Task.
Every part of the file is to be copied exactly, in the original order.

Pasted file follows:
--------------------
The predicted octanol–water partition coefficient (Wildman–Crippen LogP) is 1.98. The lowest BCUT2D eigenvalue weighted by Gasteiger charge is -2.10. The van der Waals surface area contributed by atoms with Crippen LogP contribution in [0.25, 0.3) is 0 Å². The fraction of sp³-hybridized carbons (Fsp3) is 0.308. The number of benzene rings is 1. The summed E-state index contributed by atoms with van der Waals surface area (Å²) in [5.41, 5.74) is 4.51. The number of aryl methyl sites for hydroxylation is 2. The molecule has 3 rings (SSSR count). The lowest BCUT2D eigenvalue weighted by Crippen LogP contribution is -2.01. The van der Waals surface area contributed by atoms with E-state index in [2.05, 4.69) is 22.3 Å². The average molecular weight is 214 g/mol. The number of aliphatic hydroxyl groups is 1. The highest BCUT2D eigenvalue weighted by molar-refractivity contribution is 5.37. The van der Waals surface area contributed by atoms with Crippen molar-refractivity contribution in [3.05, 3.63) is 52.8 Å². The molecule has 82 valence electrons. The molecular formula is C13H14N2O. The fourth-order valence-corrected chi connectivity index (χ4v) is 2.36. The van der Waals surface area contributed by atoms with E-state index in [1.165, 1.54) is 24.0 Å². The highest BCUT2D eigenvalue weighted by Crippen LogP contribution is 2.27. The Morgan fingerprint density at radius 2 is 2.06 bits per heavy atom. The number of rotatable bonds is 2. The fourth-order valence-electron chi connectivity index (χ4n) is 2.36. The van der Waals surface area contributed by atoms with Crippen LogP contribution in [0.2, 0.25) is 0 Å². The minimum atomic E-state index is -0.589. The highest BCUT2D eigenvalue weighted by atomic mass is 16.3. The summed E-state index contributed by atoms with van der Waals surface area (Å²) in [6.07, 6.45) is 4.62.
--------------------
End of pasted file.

The predicted octanol–water partition coefficient (Wildman–Crippen LogP) is 1.98. The lowest BCUT2D eigenvalue weighted by Gasteiger charge is -2.10. The van der Waals surface area contributed by atoms with Crippen LogP contribution in [0.25, 0.3) is 0 Å². The fraction of sp³-hybridized carbons (Fsp3) is 0.308. The number of benzene rings is 1. The summed E-state index contributed by atoms with van der Waals surface area (Å²) in [5.41, 5.74) is 4.51. The number of aryl methyl sites for hydroxylation is 2. The molecule has 3 rings (SSSR count). The lowest BCUT2D eigenvalue weighted by Crippen LogP contribution is -2.01. The van der Waals surface area contributed by atoms with E-state index in [2.05, 4.69) is 22.3 Å². The average molecular weight is 214 g/mol. The number of aliphatic hydroxyl groups is 1. The highest BCUT2D eigenvalue weighted by molar-refractivity contribution is 5.37. The van der Waals surface area contributed by atoms with Crippen molar-refractivity contribution in [3.05, 3.63) is 52.8 Å². The molecule has 82 valence electrons. The molecular formula is C13H14N2O. The fourth-order valence-corrected chi connectivity index (χ4v) is 2.36. The van der Waals surface area contributed by atoms with E-state index in [1.165, 1.54) is 24.0 Å². The highest BCUT2D eigenvalue weighted by Crippen LogP contribution is 2.27. The Morgan fingerprint density at radius 2 is 2.06 bits per heavy atom. The number of rotatable bonds is 2. The fourth-order valence-electron chi connectivity index (χ4n) is 2.36. The van der Waals surface area contributed by atoms with Crippen LogP contribution in [0.2, 0.25) is 0 Å². The minimum atomic E-state index is -0.589. The highest BCUT2D eigenvalue weighted by atomic mass is 16.3. The summed E-state index contributed by atoms with van der Waals surface area (Å²) in [6.07, 6.45) is 4.62.